On the other hand, there are many couples I see who say that they are satisfied with a Nikkah and are not interested or don’t feel the need in having a civil ceremony, while a vast majority believe that their marriage is automatically registered in the UK by the Imam who conducted their Nikkah and I have heard many more myths which are sadly believed by many. Some of these myths are that, the Nikkah is recognised in the UK, or on having a child after the Nikkah the parties Nikkah is recognised or the Imam must have registered the couples Nikkah contract with the marriage registry office, or I have proof of the big function that took place and witnesses. These are just some of the most common myths I have heard. The truth is that it is the responsibility of the couple getting married to find out if the mosque in their area who will be conducted the Nikkah is registered under the Marriage Act 1984. The problem is that in fact the vast majority of Nikkahs are not conducted in mosques. The Nikkah usual takes place at the bride’s house, at a function centre or a banqueting suite or sometimes (very rarely) at the masjid. Culturally the parents of the couple tend to agree mehr and believe that is sufficient protection, the fact is living in the UK, the law of the country must be adopted.

I see a lot of clients on a regular basis who have no idea where their Nikkah marriage stands under English law.

Some feel it’s not important to register their marriage and are happy with complying with the religious requirements. While this is a choice a couple do make, the fact is that many Nikkah marriages are believed to be legally married. For one to make this decision it is important that the couple both are educated on the rights they will have upon marriage and only then a decision should be taken. It is best to register your marriage with the registry office around the same time the Nikkah is planned.

If a couple choose not to have a civil marriage what implications later in life does the couple face and is there any other way to protect yourself? Yes, parties can enter into a cohabitation agreement which details what would happen if the parties separated. It’s a good idea to enter into a cohabitation agreement while love is young and blissful, as on separation most parties tend to not form an agreement.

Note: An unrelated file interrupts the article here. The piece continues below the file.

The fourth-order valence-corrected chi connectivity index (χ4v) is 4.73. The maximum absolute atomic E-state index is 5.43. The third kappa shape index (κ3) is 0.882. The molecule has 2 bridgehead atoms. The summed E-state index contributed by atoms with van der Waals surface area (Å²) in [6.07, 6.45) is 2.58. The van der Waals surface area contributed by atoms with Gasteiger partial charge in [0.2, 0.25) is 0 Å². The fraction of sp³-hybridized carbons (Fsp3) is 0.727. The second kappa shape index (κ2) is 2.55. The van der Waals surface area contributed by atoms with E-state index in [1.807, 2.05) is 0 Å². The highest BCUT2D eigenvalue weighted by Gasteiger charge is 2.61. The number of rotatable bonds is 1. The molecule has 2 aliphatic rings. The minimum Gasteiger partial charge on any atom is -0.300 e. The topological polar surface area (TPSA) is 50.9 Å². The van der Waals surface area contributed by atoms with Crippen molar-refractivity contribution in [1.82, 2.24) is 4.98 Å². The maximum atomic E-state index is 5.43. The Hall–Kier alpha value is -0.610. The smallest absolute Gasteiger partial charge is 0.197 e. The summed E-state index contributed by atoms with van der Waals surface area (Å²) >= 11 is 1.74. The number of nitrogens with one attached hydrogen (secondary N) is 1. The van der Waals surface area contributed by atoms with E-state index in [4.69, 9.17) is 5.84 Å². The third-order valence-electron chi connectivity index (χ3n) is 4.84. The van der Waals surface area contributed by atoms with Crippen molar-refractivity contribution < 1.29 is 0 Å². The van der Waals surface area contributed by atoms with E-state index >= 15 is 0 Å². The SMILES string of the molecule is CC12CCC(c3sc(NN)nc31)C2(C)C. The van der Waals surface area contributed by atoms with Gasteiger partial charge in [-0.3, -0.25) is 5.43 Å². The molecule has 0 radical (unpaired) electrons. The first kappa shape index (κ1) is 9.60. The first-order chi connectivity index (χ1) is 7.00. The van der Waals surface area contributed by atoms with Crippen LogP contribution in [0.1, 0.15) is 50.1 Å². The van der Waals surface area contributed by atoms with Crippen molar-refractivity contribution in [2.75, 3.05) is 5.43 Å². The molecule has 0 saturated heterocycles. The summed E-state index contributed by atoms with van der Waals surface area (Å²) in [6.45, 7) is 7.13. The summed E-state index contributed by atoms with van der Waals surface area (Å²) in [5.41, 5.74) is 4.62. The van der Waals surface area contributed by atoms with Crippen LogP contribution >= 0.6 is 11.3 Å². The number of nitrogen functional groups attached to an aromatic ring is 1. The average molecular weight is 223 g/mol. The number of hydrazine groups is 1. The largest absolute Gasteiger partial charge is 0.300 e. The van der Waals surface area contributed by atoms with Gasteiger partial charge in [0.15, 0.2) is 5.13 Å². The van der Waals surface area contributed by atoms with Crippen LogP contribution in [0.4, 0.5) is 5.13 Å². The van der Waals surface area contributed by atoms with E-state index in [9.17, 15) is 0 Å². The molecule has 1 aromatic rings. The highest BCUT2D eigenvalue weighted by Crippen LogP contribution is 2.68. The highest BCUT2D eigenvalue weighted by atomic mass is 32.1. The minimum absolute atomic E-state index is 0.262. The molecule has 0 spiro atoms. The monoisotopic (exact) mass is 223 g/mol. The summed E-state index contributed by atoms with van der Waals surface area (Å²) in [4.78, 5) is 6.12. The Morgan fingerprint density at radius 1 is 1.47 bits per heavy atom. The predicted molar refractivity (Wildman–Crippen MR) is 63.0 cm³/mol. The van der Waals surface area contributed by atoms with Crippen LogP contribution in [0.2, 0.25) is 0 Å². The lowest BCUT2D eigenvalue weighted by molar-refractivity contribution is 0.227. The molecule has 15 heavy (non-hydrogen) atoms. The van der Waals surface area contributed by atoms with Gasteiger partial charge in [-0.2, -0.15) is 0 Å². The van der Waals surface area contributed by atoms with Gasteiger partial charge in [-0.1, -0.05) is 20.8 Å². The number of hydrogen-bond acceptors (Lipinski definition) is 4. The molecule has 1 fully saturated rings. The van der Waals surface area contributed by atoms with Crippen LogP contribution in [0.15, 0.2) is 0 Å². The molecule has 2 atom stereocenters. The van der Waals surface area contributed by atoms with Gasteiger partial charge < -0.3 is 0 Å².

Let’s talk about what will happen if your relationship breakdown.

If your relationship breaks down and you only have a Nikkah contract you are living together in the eyes of (English) law as cohabitees and therefore will not be in a position to make a claim under family courts for financial relief. The law surrounding cohabitees is complex and can be very expensive. As the couple are not married under the eyes of law if one party decides to marry somebody else they would not be committing an offence of bigamy or even polygamy.

It is important to protect your rights, circumstances can change at any point in life, for example if your partner died you would not be the next of kin. When you sign your child’s birth certificate you cannot be named on the birth certificate as married. Birth certificates are official documents therefore the information has to be accurate which reflects the situation.

To find out where your marriage stands under English law or if your planning on getting married and wish to obtain advice contact Milson Legal Solicitors today for free initial consultation on 0113 8730032 or leave your details and we will contact you when it suits you.